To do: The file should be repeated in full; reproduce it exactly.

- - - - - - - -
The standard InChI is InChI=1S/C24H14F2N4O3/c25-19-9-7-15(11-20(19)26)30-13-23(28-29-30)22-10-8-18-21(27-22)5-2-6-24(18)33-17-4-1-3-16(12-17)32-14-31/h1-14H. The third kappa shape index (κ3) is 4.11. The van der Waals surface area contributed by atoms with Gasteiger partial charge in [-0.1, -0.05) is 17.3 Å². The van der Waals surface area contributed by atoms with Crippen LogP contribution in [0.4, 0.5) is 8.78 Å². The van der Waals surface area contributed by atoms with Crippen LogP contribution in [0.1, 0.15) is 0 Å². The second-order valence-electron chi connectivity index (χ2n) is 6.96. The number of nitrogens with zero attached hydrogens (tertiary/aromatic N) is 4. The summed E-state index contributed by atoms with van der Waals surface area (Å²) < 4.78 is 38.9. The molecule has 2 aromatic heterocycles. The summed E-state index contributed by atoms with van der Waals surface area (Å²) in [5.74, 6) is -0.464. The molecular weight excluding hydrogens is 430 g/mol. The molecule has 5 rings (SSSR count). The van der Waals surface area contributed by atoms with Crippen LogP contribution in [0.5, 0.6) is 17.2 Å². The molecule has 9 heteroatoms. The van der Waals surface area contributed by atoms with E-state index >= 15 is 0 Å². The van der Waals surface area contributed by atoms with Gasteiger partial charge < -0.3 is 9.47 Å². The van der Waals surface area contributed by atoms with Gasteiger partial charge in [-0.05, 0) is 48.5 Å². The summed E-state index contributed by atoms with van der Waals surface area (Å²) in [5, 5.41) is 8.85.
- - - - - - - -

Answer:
The standard InChI is InChI=1S/C24H14F2N4O3/c25-19-9-7-15(11-20(19)26)30-13-23(28-29-30)22-10-8-18-21(27-22)5-2-6-24(18)33-17-4-1-3-16(12-17)32-14-31/h1-14H. The third kappa shape index (κ3) is 4.11. The van der Waals surface area contributed by atoms with Gasteiger partial charge in [-0.1, -0.05) is 17.3 Å². The van der Waals surface area contributed by atoms with Crippen LogP contribution in [0.4, 0.5) is 8.78 Å². The van der Waals surface area contributed by atoms with Crippen LogP contribution in [0.1, 0.15) is 0 Å². The second-order valence-electron chi connectivity index (χ2n) is 6.96. The number of nitrogens with zero attached hydrogens (tertiary/aromatic N) is 4. The summed E-state index contributed by atoms with van der Waals surface area (Å²) < 4.78 is 38.9. The molecule has 2 aromatic heterocycles. The summed E-state index contributed by atoms with van der Waals surface area (Å²) in [5.74, 6) is -0.464. The molecular weight excluding hydrogens is 430 g/mol. The molecule has 5 rings (SSSR count). The van der Waals surface area contributed by atoms with Crippen LogP contribution in [0.5, 0.6) is 17.2 Å². The molecule has 9 heteroatoms. The van der Waals surface area contributed by atoms with E-state index >= 15 is 0 Å². The van der Waals surface area contributed by atoms with Gasteiger partial charge < -0.3 is 9.47 Å². The van der Waals surface area contributed by atoms with Gasteiger partial charge in [-0.05, 0) is 48.5 Å². The summed E-state index contributed by atoms with van der Waals surface area (Å²) in [5, 5.41) is 8.85.